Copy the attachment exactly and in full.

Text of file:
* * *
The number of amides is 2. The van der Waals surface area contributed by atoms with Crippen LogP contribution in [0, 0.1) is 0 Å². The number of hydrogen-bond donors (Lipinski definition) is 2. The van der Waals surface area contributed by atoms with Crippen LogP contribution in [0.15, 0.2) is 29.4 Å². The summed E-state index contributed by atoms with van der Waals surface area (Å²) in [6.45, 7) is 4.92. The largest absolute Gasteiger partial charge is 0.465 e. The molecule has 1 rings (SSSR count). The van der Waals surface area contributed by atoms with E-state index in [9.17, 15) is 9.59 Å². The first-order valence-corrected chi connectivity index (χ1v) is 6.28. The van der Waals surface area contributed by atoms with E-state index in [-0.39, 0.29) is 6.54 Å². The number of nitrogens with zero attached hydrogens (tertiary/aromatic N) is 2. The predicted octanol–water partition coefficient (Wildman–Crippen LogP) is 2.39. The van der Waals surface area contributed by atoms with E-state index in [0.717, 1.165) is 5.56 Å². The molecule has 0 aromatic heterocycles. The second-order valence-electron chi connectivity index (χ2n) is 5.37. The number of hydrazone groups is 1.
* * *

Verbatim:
The number of amides is 2. The van der Waals surface area contributed by atoms with Crippen LogP contribution in [0, 0.1) is 0 Å². The number of hydrogen-bond donors (Lipinski definition) is 2. The van der Waals surface area contributed by atoms with Crippen LogP contribution in [0.15, 0.2) is 29.4 Å². The summed E-state index contributed by atoms with van der Waals surface area (Å²) in [6.45, 7) is 4.92. The largest absolute Gasteiger partial charge is 0.465 e. The molecule has 1 rings (SSSR count). The van der Waals surface area contributed by atoms with E-state index in [9.17, 15) is 9.59 Å². The first-order valence-corrected chi connectivity index (χ1v) is 6.28. The van der Waals surface area contributed by atoms with E-state index in [-0.39, 0.29) is 6.54 Å². The number of nitrogens with zero attached hydrogens (tertiary/aromatic N) is 2. The predicted octanol–water partition coefficient (Wildman–Crippen LogP) is 2.39. The van der Waals surface area contributed by atoms with E-state index in [0.717, 1.165) is 5.56 Å². The molecule has 0 aromatic heterocycles. The second-order valence-electron chi connectivity index (χ2n) is 5.37. The number of hydrazone groups is 1.